Venture Faculty tree sign
News & Articles

Power of the “Silver generation”

Recent developments of the digital world, generational changes that are followed by the value shifts have a rapid impact on trends, demand in different sectors and the market in general. These changes through business and innovation reflect all around the globe. New innovative business ideas related to improving efficiency, digitalization, enhancement of marketing and new concepts designed towards younger consumers can be seen every day. The question is - does the focus on the market of younger consumers - millennials and Generation Z really reflect needs of the fast-growing part of the consumers, which hold the highest purchasing power or is it just purely a sign that new products and services are mainly developed for the younger part of the world’s population?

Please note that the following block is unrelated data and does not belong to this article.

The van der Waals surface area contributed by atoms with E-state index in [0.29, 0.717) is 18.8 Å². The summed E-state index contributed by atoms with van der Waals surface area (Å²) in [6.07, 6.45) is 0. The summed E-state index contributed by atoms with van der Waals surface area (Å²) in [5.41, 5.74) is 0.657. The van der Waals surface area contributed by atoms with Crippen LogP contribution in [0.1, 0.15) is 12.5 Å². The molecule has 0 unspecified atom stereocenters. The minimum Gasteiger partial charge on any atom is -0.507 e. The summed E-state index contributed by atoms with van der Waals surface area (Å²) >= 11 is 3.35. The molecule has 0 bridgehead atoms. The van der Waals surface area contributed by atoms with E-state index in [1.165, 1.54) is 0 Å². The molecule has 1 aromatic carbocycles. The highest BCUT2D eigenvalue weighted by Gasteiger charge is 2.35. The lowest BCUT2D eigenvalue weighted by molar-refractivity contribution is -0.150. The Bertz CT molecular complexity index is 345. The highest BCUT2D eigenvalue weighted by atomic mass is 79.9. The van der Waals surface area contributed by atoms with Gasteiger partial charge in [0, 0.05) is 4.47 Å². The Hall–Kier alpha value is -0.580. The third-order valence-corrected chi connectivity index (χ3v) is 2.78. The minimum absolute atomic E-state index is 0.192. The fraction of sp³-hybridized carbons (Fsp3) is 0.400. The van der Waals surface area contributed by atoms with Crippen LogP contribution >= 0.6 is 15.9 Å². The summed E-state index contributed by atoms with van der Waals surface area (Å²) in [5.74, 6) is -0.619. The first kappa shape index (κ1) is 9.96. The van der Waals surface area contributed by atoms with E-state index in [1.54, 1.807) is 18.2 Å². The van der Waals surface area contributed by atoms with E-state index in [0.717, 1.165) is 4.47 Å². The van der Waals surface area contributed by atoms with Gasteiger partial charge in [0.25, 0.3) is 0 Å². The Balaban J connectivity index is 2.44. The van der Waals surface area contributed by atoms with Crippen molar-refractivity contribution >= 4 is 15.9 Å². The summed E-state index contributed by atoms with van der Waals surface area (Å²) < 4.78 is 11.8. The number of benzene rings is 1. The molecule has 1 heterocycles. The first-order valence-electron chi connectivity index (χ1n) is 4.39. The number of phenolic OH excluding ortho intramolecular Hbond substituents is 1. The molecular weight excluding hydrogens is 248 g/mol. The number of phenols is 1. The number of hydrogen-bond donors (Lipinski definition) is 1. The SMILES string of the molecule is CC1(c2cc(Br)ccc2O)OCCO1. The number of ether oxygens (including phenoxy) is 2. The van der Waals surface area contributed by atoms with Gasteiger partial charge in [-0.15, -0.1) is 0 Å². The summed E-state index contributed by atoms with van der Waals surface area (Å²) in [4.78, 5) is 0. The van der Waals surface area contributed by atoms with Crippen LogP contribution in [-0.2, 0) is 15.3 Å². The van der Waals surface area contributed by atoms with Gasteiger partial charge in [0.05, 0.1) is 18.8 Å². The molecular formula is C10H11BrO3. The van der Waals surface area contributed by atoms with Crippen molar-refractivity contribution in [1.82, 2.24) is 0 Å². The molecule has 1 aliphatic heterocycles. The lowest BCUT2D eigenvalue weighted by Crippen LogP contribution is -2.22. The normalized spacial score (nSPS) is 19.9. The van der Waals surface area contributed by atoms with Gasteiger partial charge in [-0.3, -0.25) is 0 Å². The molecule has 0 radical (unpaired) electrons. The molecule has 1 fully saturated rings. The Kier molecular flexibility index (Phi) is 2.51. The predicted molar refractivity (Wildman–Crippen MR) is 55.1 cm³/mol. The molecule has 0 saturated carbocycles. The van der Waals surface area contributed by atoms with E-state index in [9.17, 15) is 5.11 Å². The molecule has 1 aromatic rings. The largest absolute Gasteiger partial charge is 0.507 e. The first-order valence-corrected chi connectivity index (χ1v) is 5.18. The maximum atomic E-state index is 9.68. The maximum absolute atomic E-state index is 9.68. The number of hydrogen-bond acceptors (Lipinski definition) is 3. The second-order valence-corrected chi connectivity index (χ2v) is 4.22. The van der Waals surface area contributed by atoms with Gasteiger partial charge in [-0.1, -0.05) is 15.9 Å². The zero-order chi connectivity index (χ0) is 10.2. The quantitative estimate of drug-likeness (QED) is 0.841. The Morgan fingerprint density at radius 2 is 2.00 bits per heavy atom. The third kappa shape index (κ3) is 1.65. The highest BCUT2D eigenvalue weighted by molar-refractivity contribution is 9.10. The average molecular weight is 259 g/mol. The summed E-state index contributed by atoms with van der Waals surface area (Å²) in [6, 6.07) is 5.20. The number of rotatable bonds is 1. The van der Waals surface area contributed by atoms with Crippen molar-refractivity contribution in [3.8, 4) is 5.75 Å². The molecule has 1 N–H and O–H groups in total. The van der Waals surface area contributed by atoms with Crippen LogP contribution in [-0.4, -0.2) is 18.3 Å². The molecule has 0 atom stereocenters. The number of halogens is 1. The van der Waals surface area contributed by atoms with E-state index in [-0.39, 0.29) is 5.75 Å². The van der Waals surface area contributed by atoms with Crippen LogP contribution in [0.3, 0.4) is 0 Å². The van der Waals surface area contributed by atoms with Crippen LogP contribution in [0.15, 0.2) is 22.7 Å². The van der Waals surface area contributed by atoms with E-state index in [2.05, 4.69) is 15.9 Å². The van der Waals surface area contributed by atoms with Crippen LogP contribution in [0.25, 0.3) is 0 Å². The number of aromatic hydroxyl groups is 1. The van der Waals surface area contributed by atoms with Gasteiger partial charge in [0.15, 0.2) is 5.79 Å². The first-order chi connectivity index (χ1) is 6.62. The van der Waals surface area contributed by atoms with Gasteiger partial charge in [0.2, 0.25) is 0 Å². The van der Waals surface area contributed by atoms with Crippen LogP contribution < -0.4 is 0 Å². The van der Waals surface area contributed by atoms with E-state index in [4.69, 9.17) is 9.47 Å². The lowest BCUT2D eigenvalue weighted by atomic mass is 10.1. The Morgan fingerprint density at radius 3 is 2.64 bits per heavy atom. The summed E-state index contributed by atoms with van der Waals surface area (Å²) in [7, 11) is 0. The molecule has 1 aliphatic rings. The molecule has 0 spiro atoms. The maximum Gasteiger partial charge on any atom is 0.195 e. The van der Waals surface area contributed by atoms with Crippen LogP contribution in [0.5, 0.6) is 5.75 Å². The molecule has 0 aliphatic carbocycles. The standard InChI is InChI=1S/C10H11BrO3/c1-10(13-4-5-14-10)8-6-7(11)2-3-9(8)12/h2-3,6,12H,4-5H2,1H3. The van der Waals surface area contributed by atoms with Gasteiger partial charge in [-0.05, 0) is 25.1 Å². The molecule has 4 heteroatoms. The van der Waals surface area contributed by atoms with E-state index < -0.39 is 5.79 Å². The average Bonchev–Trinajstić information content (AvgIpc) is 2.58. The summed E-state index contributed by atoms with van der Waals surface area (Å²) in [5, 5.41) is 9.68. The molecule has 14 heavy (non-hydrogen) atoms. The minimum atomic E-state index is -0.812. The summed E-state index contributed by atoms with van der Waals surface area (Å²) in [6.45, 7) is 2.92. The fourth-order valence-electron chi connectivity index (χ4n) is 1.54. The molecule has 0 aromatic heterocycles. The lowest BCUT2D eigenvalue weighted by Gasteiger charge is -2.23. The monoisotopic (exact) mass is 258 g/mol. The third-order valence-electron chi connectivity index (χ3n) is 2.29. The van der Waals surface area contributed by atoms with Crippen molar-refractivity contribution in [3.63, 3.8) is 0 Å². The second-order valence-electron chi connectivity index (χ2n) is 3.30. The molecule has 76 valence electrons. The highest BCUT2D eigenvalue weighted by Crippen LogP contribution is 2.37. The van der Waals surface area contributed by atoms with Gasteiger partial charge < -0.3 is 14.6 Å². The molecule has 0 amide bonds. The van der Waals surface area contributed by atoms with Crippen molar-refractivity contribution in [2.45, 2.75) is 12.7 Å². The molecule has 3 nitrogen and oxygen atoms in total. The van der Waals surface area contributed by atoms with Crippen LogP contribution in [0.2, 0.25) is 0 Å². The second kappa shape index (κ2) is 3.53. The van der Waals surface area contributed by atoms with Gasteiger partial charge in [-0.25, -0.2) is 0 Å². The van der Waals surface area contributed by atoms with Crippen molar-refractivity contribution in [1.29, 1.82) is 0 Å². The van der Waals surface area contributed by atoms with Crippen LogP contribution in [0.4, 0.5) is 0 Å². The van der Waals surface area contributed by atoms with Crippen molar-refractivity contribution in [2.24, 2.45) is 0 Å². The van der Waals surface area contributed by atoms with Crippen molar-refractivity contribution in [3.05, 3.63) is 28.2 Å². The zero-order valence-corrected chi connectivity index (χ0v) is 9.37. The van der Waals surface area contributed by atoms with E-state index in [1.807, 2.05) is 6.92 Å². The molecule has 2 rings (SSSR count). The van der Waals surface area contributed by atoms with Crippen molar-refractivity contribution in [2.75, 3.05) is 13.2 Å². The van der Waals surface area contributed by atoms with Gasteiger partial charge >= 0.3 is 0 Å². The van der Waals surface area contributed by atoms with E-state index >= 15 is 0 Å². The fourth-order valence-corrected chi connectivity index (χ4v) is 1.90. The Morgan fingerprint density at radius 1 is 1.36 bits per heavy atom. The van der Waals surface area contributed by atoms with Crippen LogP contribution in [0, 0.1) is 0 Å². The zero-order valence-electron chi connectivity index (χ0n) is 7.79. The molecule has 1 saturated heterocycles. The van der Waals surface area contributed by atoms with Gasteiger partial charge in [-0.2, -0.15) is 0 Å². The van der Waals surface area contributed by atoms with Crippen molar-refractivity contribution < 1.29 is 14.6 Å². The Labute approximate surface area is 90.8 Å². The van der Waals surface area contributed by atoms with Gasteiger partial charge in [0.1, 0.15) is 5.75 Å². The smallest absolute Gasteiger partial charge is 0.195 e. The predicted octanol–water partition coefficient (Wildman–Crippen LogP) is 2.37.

It is no secret that the population of the developed countries is rapidly aging, which can be explained by a number of interrelated factors. Right now people over the age of 60 form slightly less than 13.7% of the world's population. Even though the digital skill level of this age group is noticeably lower than the average level, in 10 years time this age group will be joined by people who currently are in an age group of 40-59, which forms up about 23% of the world's population. This group is well more advanced in the digital environment than their predecessors and have significantly higher purchasing power than the younger generations. According to statistics and multiple researches, the number of active consumers will rise from 3.9 billion in 2020 to 5.6 billion by 2030 with the highest contribution being from the age group of 45 and above.